Quotes: why he’s not the greatest writer of prose – “great lumps of grey slush in the gutters”
Any other thoughts: closer in plot to a conventional whodunnit; still an awful lot of working meetings in pubs.
Themes and settings: lumpenproletariat, child abduction & abuse, psychopathy
Music: mostly scattered background and other people’s stuff; he’s variously listening to Ivor Gurney (must seek out), Schubert songs and other solo piano (Chopin, Mozart) while his son is discovering the blues
Distinguishing characteristics: increasing psychological depth of Banks, his motivation, introspection. For this, it’s the best book so far. “You always did have a chip on your shoulder when it came to the rich and influential, didn’t you?” – right on! And there are hints of humour breaking through. Also a certain historical resonance (the Moors murderers) is new.
State of marriage/relationship: empty nestdom approaches, son at uni, daughter discovering boys, wife distant and querying where their marriage is going, still busy with her art gallery
Quotes: “The best coppers, Banks thought, are the ones who hang onto their humanity against all the odds.”
Any other thoughts: quaintness of the computer references – only one guy on the team can use them and he reads SF – Philip K.Dick & Roger Zelazny (tasty!). Actually, a fair number of literary nods: John Cowper Powys & ‘Weymouth Sands’! Robinson is weakest, least convincing, on the mother whose child is missing – “slattern” indeed. Looking out of his office at the market square now a constant, a leitmotif even. For a police procedural no great sense of the enormous search effort involved when a child goes missing.
Dry bones that dream
Themes and settings: double lives, money laundering, hired muscle, homosexuality, dodgy Caribbean politics & UK realpolitik; there’s a lot of Leeds in this one.
Music: wide-ranging piano music – Dr John, Bach transcriptions, Bill Evans, Satie (to keep him calm); a Thelonius Monk piece “pushed his ears to the limits of endurance”. Fair bit of obscure name dropping classical. Good looking viola player significant to plot – see also below.
Distinguishing characteristics: I said increasing psychological depth of Banks last time and I say it again. He drunkenly loses it when confronted by a couple of mild muggers – the violence jointly driven by his guilt at lascivious thoughts of aforementioned viola player and what has happened to her (she’s been badly beaten) because of his carelessness. The plot driven more effectively by alternating chapters of what Banks is doing and what his team – Susan & non-PC bloke – is doing.
State of marriage/relationship: see above (those were serious thoughts). Attempts to breathe life into his marriage through the claimed erotic power of Khatchaturian‘s ‘Piano Concerto’. Only a matter of time before big developments here I’d say, but then I’ve read some of the later books anyway. (I’ll maybe report back on the Khatchaturian).
Quotes: “Banks often regretted that humans hadn’t been born with the capacity to close their ears as they did their eyes” – that’s Engelbert Humperdinck on the radio. “In a period when a fully functioning heart was regarded as a severe disability” – Thatcherism. And a silly one (not the only one, actually), displaying the perils to the writer of technological change, as Banks boasts, “I’ve got one of those plastic cards, the ones you use to get money at the hole in the wall.”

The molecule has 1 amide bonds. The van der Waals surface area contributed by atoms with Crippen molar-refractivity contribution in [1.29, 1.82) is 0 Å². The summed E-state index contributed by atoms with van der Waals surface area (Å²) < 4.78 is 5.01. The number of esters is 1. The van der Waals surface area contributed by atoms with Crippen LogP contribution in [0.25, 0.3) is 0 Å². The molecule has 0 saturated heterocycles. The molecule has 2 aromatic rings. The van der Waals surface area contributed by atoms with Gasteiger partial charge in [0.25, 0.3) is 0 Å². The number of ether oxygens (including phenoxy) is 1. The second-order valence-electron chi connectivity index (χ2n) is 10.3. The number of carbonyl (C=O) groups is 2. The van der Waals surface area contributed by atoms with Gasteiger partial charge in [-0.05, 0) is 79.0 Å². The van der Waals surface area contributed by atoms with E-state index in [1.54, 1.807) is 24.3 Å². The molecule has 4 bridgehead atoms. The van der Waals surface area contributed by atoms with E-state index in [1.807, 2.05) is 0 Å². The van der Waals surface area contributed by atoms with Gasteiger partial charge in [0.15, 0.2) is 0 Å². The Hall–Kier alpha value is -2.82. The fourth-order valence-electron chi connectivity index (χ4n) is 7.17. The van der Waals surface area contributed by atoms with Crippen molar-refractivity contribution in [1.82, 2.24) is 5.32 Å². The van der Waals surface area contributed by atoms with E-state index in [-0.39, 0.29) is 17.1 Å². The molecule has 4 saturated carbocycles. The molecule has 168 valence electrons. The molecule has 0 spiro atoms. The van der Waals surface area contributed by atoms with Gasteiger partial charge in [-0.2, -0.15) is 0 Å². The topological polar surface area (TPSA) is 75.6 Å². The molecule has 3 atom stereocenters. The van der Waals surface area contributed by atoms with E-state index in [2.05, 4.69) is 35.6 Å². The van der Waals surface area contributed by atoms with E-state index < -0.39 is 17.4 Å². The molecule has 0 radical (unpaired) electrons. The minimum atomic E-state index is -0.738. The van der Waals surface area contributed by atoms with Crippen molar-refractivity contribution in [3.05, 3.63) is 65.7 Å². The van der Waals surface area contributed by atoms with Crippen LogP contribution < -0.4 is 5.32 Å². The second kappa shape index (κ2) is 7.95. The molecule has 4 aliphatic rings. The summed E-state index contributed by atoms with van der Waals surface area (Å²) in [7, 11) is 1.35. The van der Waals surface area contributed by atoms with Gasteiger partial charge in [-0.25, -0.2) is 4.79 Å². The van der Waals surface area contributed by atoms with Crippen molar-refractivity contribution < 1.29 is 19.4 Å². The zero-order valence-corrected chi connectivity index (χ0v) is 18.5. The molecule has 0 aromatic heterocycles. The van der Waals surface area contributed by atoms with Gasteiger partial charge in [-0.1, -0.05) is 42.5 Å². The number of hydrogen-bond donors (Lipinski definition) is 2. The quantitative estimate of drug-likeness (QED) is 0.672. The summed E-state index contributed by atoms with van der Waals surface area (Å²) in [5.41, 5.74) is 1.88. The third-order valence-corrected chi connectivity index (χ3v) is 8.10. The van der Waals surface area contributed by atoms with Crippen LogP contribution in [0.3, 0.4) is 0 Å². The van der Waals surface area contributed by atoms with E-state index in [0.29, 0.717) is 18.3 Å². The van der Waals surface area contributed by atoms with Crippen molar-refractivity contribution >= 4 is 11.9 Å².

Any other thoughts: Banks revealed to be 41 and 5’9″ tall, which is taller than you’d have thought given the first couple of books made a running joke of his shortness. And he’s an Arsenal fan. Still smoking heavily. The re-appearance of the dark side of policing in lager drinking Dirty Dick Burgess. Books again used as signifiers; Banks himself is into T.S.Eliot, and reading Evelyn Waugh and a Trollope bio. Published in the US as ‘Final account‘.
I said I’d report back on the erotic potential of Khachaturian‘s Piano Concerto, claims for which are made by novelist Peter Robinson – or at least by his detective alter ego, Alan Banks – in one of his books. Nah. I’ve given it three goes now, but my attention wandered fairly quickly and indeed, allowed the CD to drift onto other material which sounded more interesting, actually, un-specifically. “Why are you listening to this?” Andrea asked – too much plinking and plunking (more plunking actually) for her and I have to agree – not that I was playing it with any intent.
Themes and settings: the successful and rich part of town; unhappy vicarage life; Croatian immigrants; the power of false accusation
Music: mostly classical & briefly (Strauss Four Last Songs; Britten War Requiem discussed), some really quite obscure and specific (eg. Barber setting of ‘Dover beach’ sung by Upshaw); Hendrix on his Walkman to wake him up
Murderee/s: young teenager at posh girl’s school; another teenage girl
Distinguishing characteristics: a lot more of the police procedural and a trial; as well as other coppers owning chapters we now have the main suspect’s point of view and a concern for what can happen to the genuinely not guilty after a trial. ‘Jimmy’ Riddle, his boss’s boss and a mason, emerging as a problem.
State of marriage/relationship: wife hardly mentioned, just there in the background. All three attractive women from earlier books – psychologist Jenny, classical musician (“Erotic fantasies aside it was all perfectly innocent”) and folksinger (a spine tingling version of Dylan’s ‘St Augustine’) – make an appearance but nothing’s going on. He’s trying to cut down on his smoking.
Quotes:“Sometimes he wished he had the freedom and power of certain other police forces in certain other countries – the freedom and power to torture and beat the truth out of Jelacic, for example – but only sometimes.”
And this beauty from page 324 of the Pan pbk: